Halloween’s Bloody, Pixelated Deaths Are a Vital Piece of Horror History
“…it takes a sick human being to enjoy this sick game.” – Video Gaming and Computer Gaming Illustrated
Halloween Kills is available to watch today, and with that, I can’t help but look back at the series’ importance to horror games. The genre was quite new back in 1983 when Wizard Video Games unleashed Halloween, the Atari 2600 adaptation of the original movie, on the world. As you can tell by the above quote from a review at the time, not everyone was ready for it. While it may look quaint now, its shocking depictions of death make it a vital part of the genre’s history. And, in its own way, a chilling experience even now.
An unlucky babysitter finds herself dealing with a knife-wielding killer. Getting yourself to safety is trouble enough with such a persistent foe. Michael Myers can appear from just about anywhere, and will chase you down when he finds you. Our killer is after the children under your care, too, so you need to get them out of harm’s way as well. You can do this by grabbing the kids and rushing them to safe rooms located at the far ends of the house. I guess Myers is afraid of outside walls or something? You can also try to stab Mikey if you can find a knife and feel you’re capable of fighting him toe-to-toe. I wouldn’t. Just throwing that out there.
The presentation in Halloween is, unsurprisingly, looking a little dated at this point almost forty years later. The various rooms of the house are filled with garish colors. Our babysitter, the child, and Myers are a few blocks of drab pixels that give you an idea of what you’re dealing with. It’s enough that it makes things pretty clear, though. Especially so if Myers catches up to you when you’re defenseless and cuts your head off. Or the kid’s.
When Myers catches you, your head simply disappears. Blood comes out in tiny red pixel spurts as your body continues to roam around. It’s surprisingly morbid given the period it came out in. Limited visuals aside, it’s honestly pretty morbid NOW. Moreso, though, is the bloodied child Myers leaves behind if he catches the kid. It simply lies there, blood spraying from its torn neck, in a display that most developers wouldn’t dare put in their games nowadays. Not that I’m exactly keen on seeing dead children these days.
These deaths are honestly quite shocking. Yes, the early pixel artwork doesn’t give these moments a sickening, vivid detail, but these abrupt, ruthless deaths make for a gut-churning end. That the game was doing so in 1983, when the previous horror game before that, Haunted House, simply had you guiding googly eyes through a dark house full of lethal creatures, must have floored players at the time. Halloween offered gore in ways games simply hadn’t much done before.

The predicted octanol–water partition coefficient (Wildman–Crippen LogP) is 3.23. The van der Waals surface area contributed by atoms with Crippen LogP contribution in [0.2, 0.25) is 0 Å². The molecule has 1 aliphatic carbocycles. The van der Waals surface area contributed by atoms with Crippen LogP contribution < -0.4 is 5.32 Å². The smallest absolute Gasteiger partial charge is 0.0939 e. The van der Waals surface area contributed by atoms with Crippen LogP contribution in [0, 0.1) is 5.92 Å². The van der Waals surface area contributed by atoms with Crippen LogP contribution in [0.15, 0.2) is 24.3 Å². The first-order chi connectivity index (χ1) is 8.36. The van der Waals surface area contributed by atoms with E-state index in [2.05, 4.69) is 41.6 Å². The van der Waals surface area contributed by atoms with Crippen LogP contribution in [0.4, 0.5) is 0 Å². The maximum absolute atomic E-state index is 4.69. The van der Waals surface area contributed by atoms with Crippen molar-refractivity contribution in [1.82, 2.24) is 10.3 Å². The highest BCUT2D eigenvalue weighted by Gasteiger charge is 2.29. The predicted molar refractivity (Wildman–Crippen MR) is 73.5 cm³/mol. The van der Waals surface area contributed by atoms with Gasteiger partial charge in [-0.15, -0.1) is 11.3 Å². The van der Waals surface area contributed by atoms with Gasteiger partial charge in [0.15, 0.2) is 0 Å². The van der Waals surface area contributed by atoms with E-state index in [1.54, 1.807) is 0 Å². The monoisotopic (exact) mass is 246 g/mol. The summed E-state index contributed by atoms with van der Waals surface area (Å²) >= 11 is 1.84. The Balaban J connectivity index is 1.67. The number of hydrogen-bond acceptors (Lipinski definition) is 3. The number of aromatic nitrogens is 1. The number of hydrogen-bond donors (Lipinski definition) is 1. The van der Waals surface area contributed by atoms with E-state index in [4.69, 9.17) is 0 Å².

Judging from a further excerpt from the above review, I’d say it definitely unsettled some people at the time. “If you find the murder of children diverting, you’ll enjoy this game. However, after you buy it I urge you to spend another thirty-odd bucks for a half-hour of professional help. This is a twisted, unnecessary game…”
These deaths, while lacking detail, showed a gruesome new potential in games. In games, you could die. It’s relatively common, honestly. While it’s fairly common in horror movies as well, it’s that the death as coming for you as the player. YOU are the one who will die if you fail. While many games at the time simply had you blip out of existence, Halloween would have you rushing around, blood spraying from your neck stump. All done with little playfulness or humor. Just straightforward, violent death. And it was YOU who would be dead.
Splatterhouse, Mortal Kombat, and many, many more horror games owe a debt to this title for breaking the ground on video game gore. And even in those games, few of them would approach that same level of viciousness that Halloween did. Yeah, the visuals don’t convey something anywhere near as gory as many games can these days. How many games are willing to have a child lying around, freshly-killed? To have violence committed on a child at all? I’m not saying I’m happy to see it in the game, but that this title went to some dark places that even modern games wouldn’t touch. It really pushed for what you could do in a horror game, or even any game.
Through that gruesome death, it aimed to connect with players like other forms of media couldn’t. You weren’t watching someone run from a killer. Weren’t reading about hiding from a murderer. YOU were running away. YOU were the one who would lose their head, or watch a child’s head get carved off if you failed. The visuals didn’t make these moments all that vivid, but when Myers was running toward you, you felt that fear. You were meant to feel the weight of what would happen if you messed up.
The most unsettling part of Halloween was how it never ended. This was the Atari era, when everything was about high scores and repeating gameplay. It was an endurance match between you and Myers, and Myers could keep this up forever. If you stab Myers or save a kid, you get some points. Every few times you do either of those actions, Myers would get a bit faster. The game would only end when he finally got you, so no matter what, eventually, you had to die. Eventually, he’d be too fast to avoid. Dying was inevitable, which is an incredible feeling to capture when creating a game about fleeing a slasher villain. You’re not going to be the final girl. You’re just another kill.
Halloween isn’t much to look at these days. It’s blocky, is full of garish colors, and lacks detail in its bloody deaths. It was an important game in bringing gore to horror games, though, and in capturing the fear you feel when knowing a violent death is waiting for you if you make a single mistake. That it did things that today’s games won’t even do shows its shocking power and its importance as part of the genre’s history.